Nigerian English words that do not exist
‘English is not our native language’ has become the foundation of many grammatical mishaps and blunders in Nigeria. We’ve taken it as leeway to create our own ‘Nigerian English’ words, some of which are dangerous enough to have our colonial masters rolling in their graves. In this article, we’ll be looking at 10 Nigerian English words that do not exist. We all use these words and phrases (yes, don’t lie), that don’t actually exist anywhere in the English Dictionary. So hold on tight, because tables are about to be shaken.
One way or another, the English language became the world’s lingua franca. Along the line, other strings of the English language have also become recognised internationally. However, Nigerian English is yet to, and if we’re being honest, may never gain such recognition. Don’t dwell on it, we already know the system is rigged. While we may understand our Nigerian English among ourselves, what happens when we need to communicate on international fronts? May we not ‘cast’ our own selves.
Below are some Nigerian English words that do not exist:
Not every word has a verb form, and that’s something a lot of Nigerians refuse to understand. ‘Jealousing’, ‘oning’, ‘offing’. The list is endless. ‘Horning’ is just another one of those words we’ve created. When you use your car horn, you’re not horning, rather you’re ‘honking’. H-O-N-K-I-N-G. It might be difficult to grasp why, but it is what it is. I don’t make the rules. Next time you’re caught up in traffic, don’t hesitate to honk that horn.
‘it’s mummy Ridwan that ‘dashed’ me the money.’ Mummy Ridwan did what? 7 out of 10 Nigerians have probably used the word ‘dash’ at one point in time, to refer to the act of giving someone something without expecting it back, a freebie. In most cases, we’re referring to money, but there’s actually no such thing as ‘dash’, at least where money or giving is concerned. To dash means to move with sudden speed. So mummy Ridwan can not dash you anything.
This one right here is my personal favourite. Legend has it that it originated from the Yoruba word ‘fanimora’ which means ‘enticing’ or ‘appealing’. From this, we magnanimously coined ‘fanimorous’, it’s adjectival form. Rather ingenious if you ask me. Unfortunately, my opinion doesn’t matter, because ‘fanimorous’ is not a thing anywhere else outside Nigeria.
Always accompanied by the preposition ‘of’, ‘talkless’ is another invention of our creative minds. ‘I can’t even speak Yoruba properly, talkess of writing it.’ I gather ‘talkless’ is supposed to be a (rather substandard) mimicry of the expression ‘much less’. It should, by all standards, go ‘I can’t speak Yoruba properly, much less write it.’ You could also opt for using other expressions like ‘not to talk of’, ‘let alone’, and ‘not to mention’, but it is never ‘talkless’. ‘Talk less’ can only mean don’t talk much.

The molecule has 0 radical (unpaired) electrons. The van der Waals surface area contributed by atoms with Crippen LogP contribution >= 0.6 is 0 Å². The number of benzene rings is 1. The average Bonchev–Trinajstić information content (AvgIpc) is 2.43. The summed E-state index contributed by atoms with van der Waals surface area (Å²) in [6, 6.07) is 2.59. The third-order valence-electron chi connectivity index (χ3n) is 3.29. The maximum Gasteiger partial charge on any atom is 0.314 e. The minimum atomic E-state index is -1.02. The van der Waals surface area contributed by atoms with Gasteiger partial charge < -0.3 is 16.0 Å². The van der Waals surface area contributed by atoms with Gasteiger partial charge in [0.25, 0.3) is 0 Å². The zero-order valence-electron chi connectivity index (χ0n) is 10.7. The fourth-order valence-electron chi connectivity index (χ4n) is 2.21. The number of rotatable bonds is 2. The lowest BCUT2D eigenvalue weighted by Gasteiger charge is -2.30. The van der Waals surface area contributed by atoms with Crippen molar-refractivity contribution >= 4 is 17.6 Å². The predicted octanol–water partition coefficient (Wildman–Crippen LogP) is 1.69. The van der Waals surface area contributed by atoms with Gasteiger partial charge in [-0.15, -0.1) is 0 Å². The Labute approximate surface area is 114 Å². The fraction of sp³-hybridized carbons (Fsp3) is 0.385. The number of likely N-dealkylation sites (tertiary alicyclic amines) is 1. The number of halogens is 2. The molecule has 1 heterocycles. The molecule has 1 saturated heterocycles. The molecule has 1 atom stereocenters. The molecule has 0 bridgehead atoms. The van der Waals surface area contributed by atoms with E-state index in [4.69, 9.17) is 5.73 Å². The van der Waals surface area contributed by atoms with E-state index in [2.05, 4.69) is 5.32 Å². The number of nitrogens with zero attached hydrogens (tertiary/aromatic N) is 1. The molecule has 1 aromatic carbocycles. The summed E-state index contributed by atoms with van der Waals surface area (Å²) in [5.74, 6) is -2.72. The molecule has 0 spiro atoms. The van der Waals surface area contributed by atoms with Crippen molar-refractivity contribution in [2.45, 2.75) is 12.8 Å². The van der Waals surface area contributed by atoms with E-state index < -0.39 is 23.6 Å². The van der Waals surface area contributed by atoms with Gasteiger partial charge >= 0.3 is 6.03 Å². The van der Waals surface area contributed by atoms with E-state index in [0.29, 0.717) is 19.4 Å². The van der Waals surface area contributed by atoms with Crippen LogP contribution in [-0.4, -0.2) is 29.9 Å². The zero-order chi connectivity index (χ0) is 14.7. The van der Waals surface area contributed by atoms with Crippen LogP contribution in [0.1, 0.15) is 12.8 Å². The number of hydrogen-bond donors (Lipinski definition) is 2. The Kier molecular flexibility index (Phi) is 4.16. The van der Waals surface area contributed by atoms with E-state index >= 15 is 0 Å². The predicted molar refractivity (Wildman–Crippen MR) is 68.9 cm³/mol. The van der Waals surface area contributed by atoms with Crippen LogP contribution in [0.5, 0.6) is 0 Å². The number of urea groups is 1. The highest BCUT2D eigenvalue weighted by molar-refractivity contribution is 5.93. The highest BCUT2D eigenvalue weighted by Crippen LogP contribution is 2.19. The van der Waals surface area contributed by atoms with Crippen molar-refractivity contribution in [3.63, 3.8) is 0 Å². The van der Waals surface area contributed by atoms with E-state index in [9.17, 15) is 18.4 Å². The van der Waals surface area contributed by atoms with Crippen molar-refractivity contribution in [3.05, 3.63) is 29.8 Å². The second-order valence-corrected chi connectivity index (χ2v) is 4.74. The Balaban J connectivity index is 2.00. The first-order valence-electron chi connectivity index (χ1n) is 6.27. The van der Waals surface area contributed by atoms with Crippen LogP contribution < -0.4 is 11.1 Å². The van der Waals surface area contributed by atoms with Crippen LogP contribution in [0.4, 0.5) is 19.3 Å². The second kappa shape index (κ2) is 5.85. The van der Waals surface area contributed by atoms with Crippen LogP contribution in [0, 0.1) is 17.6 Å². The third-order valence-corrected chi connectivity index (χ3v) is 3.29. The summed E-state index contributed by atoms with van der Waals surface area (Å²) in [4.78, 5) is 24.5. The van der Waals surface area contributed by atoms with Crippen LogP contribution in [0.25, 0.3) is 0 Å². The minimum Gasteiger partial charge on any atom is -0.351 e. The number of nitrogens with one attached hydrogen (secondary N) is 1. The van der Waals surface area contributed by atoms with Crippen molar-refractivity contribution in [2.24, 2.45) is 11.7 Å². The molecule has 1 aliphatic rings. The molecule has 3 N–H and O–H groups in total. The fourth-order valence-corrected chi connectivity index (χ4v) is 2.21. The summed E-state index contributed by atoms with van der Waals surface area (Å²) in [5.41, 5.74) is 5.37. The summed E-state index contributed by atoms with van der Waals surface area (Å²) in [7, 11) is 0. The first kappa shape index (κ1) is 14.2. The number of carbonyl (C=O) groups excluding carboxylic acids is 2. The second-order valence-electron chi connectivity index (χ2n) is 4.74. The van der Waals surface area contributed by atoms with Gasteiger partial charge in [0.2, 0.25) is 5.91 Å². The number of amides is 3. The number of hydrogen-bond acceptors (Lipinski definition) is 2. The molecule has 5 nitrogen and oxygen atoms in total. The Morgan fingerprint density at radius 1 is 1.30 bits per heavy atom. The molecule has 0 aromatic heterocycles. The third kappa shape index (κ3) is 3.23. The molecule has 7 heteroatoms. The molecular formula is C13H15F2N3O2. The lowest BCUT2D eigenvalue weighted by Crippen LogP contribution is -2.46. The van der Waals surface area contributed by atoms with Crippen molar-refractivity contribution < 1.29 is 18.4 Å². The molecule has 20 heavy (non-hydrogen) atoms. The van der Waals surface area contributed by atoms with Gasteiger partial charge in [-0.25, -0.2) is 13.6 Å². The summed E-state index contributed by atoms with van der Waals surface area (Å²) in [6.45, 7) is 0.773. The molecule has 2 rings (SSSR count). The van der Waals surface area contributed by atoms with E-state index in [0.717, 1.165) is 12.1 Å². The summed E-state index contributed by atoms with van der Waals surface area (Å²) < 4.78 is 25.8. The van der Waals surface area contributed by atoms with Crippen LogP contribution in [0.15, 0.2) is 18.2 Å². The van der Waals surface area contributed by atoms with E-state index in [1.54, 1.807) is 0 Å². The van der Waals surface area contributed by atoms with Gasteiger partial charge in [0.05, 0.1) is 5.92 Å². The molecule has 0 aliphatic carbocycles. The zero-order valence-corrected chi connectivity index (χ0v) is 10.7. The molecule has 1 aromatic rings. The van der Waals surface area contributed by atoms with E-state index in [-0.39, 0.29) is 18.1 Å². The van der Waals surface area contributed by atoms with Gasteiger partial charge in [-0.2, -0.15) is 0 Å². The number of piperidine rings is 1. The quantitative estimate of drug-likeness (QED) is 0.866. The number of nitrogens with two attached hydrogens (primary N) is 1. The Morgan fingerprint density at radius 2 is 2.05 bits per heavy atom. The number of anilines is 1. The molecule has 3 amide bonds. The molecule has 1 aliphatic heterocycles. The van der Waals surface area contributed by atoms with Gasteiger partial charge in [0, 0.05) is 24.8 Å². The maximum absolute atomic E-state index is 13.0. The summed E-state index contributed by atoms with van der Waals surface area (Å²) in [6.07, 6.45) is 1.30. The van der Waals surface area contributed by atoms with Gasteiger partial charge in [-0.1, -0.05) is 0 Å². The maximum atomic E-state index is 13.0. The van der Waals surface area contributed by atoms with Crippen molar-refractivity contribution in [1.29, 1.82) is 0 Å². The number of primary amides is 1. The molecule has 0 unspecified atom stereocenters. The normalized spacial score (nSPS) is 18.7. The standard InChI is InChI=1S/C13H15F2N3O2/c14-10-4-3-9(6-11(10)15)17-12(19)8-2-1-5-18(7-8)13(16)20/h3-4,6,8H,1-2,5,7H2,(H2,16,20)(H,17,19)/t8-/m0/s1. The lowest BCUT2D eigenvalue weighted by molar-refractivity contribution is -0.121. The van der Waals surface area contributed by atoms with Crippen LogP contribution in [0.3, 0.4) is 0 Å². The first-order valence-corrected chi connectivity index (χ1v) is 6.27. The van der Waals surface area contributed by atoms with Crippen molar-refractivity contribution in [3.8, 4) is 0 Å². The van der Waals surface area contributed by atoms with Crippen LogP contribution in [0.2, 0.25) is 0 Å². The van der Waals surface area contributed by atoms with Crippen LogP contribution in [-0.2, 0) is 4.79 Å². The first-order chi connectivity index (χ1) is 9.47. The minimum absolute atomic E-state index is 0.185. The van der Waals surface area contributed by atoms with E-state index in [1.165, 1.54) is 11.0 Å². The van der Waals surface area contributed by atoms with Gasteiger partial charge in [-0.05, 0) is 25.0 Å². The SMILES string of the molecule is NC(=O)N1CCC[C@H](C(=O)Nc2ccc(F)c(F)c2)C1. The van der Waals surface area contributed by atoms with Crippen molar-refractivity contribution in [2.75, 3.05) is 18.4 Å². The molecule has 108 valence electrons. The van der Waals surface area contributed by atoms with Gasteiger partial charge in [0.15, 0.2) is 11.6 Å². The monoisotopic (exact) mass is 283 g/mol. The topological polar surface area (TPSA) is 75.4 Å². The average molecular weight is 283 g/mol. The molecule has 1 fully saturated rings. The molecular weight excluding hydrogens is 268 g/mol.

You hear this one everywhere you go, among traders and their customers, and even on TV ads that air globally. You have probably said it yourself, but the truth remains, there’s no such thing as ‘instalmentally’. When you’re paying bit by bit, you’re paying ‘in instalments’ or ‘by instalments’ but never ‘instalmentally’.
The word ‘trafficate’ is so frequently used, it’s starting to sound like proper English. It is used to describe a situation where a driver uses the indicator/pointer to signal left or a right turn. Instead of ‘trafficate’, it is more appropriate to use the word ‘indicate’ or ‘signal’ because when it comes down to it, the word ‘trafficate’ does not exist.
There’s no ‘d’ in ‘opportune’, and most importantly, it is not a verb. You can not be ‘opportuned’ to do something. Never! However, you may get the chance to do it at an ‘opportune’ time. ‘opportune’ means ‘suitable’, ‘timely’, ‘convenient’. It is definitely not the verb form of opportunity.
There’s a thing about how Yoruba people love pepper, and so our stew is usually…? Were you going to say ‘pepperish’? Please, perish the idea. There’s absolutely nothing like ‘pepperish’. The correct word to use will have to be ‘peppery’. The stew is peppery. The kebab is peppery. It is not ‘pepperish’.
9. ‘Reverse back’
Although both words exist individually, somebody needs to tell Nigerians they do not exist together. There’s no such thing as ‘reverse back’, and if you’re among those who say it, you need to stop it right now. It is extremely tautologous. After all, you can not ‘reverse forward’, and so the added ‘back’ is rather redundant. It is sufficient to say ‘reverse’.
10. ‘Upper week’
‘Upper week’, ‘Upper Tuesday’, ‘Upper weekend’. None of these is correct. Shocking? I know! I personally feel we should propose it’s inclusion in the dictionary, but until then, there’s no such thing as ‘upper week’. We could, however, try saying, ‘two weeks from now’ or ‘week after the next’. ‘Two Mondays from now’ or ‘Monday after the next’. It’s certainly not upper Monday or upper upper Monday.
So tell me, which of these Nigerian English words that do not exist are you guilty of using? I promise I won’t tell.
See also 3 Nigerian English Words That Sound Weird in the UK.
Petition to make “fanimorous” an English word please. That word is too beautiful